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Welcome to the Encyclopedia of Science Fiction, Fourth Edition. Some sample entries appear below. Click here for the Introduction; here for the masthead; here for Acknowledgments; here for the FAQ; here for advice on citations. Find entries via the search box above (more details here) or browse the menu categories in the grey bar at the top of this page.

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Hillgarth, Alan

(1899-1978) UK soldier, intelligence officer – rising in that capacity to Chief of British Naval Intelligence, Eastern Theatre – and author, whose fifth novel, The Black Mountain (1933), is a Near Future tale of revolution and politics in Bolivia, with a Lost Race element conveyed through the charismatic young protagonist's mysterious teacher, perhaps a Secret Master representing the long-hidden line of true Indian civilization in South America. [JC]

MacKinlay, Sterling

(1876-1952) UK author whose Near Future sf novel, Reparation (1928), is a contribution to the prolonged debate about the treatment of defeated Germany after World War One; reparations begin in 1993. [JC]

Smith, Sherwood

Pseudonym of US author Christine I Smith Lowentrout (1951-    ), much of whose work has been fantasy, and much of her production under other pseudonyms, usually for the production of Ties. As Robyn Tallis, she wrote four Planet Builders Ties: Rebel from Alphorion (1989), Visions from the Sea (1989), Giants of Elenna (1989) and Fire in the Sky (1989); as Nicholas Adams, she wrote a Horror High tie, Final Curtain (1991); she has written under yet other names as well. The large ...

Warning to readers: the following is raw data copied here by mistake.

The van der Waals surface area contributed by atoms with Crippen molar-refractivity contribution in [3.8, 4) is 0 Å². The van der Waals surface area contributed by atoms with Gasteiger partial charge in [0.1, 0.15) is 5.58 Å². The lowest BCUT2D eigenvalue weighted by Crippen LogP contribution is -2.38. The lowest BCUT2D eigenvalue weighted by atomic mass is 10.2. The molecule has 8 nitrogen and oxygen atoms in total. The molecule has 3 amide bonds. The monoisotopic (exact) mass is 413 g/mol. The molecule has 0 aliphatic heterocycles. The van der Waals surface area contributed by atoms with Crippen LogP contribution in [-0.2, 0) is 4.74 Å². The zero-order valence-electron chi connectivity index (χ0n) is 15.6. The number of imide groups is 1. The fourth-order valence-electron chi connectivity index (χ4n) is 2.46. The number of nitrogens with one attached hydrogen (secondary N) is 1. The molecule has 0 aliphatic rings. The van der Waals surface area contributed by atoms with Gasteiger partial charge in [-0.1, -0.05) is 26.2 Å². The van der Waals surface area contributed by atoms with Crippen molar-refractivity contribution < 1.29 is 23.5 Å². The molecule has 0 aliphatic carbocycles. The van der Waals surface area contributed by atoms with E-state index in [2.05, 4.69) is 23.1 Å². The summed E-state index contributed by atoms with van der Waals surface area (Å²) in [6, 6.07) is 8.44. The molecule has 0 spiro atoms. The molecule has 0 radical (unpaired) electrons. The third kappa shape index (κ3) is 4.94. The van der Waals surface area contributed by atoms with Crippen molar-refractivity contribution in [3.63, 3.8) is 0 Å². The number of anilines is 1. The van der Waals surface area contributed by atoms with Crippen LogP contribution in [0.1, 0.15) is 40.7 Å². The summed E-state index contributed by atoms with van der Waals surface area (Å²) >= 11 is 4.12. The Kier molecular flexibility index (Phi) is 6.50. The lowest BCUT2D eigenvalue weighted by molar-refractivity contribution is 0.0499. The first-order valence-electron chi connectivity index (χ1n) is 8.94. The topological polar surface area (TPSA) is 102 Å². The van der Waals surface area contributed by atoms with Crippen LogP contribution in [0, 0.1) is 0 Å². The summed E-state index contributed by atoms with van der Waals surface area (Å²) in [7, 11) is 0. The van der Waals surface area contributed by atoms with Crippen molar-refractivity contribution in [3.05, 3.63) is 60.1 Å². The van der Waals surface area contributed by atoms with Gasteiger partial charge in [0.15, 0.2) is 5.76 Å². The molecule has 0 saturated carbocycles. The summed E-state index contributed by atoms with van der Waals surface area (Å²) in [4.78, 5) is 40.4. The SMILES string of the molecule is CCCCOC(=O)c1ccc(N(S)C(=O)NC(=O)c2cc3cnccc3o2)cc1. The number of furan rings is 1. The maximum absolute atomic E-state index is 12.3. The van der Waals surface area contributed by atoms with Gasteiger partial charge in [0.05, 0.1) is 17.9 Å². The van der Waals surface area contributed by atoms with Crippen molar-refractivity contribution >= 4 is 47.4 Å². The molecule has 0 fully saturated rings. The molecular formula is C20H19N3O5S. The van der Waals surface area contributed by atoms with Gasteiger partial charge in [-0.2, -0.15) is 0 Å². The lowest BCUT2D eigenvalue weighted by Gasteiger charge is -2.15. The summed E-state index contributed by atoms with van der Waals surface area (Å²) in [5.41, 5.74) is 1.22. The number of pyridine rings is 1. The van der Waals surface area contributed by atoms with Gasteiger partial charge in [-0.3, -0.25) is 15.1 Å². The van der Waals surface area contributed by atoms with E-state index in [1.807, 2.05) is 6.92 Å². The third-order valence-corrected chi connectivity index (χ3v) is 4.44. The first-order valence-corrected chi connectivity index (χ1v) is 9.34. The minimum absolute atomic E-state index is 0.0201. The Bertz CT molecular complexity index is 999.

Rankin, Robert

(1949-    ) UK author who began writing his highly idiosyncratic sf novels with the Brentford sequence beginning with The Antipope (1981), The Brentford Triangle (1983) and East of Ealing (1984), these three assembled as The Brentford Trilogy (omni 1988); the final volume in the sequence, Retromancer (2009), is a spoof Hitler Wins Alternate History tale, set in New York and London and featuring its protagonist's ultimately successful attempts to create a better world (ours). ...

Page, Norvell W

(1906-1961) US author who specialized between 1930 and 1943 in Hero/Villain Pulp adventure, much of his production being novel-length stories for The Spider, featuring the eponymous nascent Superhero, whose powers and Weapons – including a thin silk web used for climbing buildings – always press the envelope of the fantastic and sometimes pierce it, often aided by the Inventions of Professor Brownlee. The Spider sequence was created in competition with the somewhat more successful ...

Clute, John

(1940-    ) Canadian critic, editor and author, in the UK from 1969; married to Judith Clute from 1964, partner of Elizabeth Hand since 1996. His first professional publication was the long sf-tinged poem "Carcajou Lament" (Winter 1960 [ie Autumn 1959] Triquarterly), though he only began publishing sf reviews in 1964 and sf proper with "A Man Must Die" in New Worlds for November 1966, where much of his earlier criticism also appeared. This criticism, despite some studiously ...



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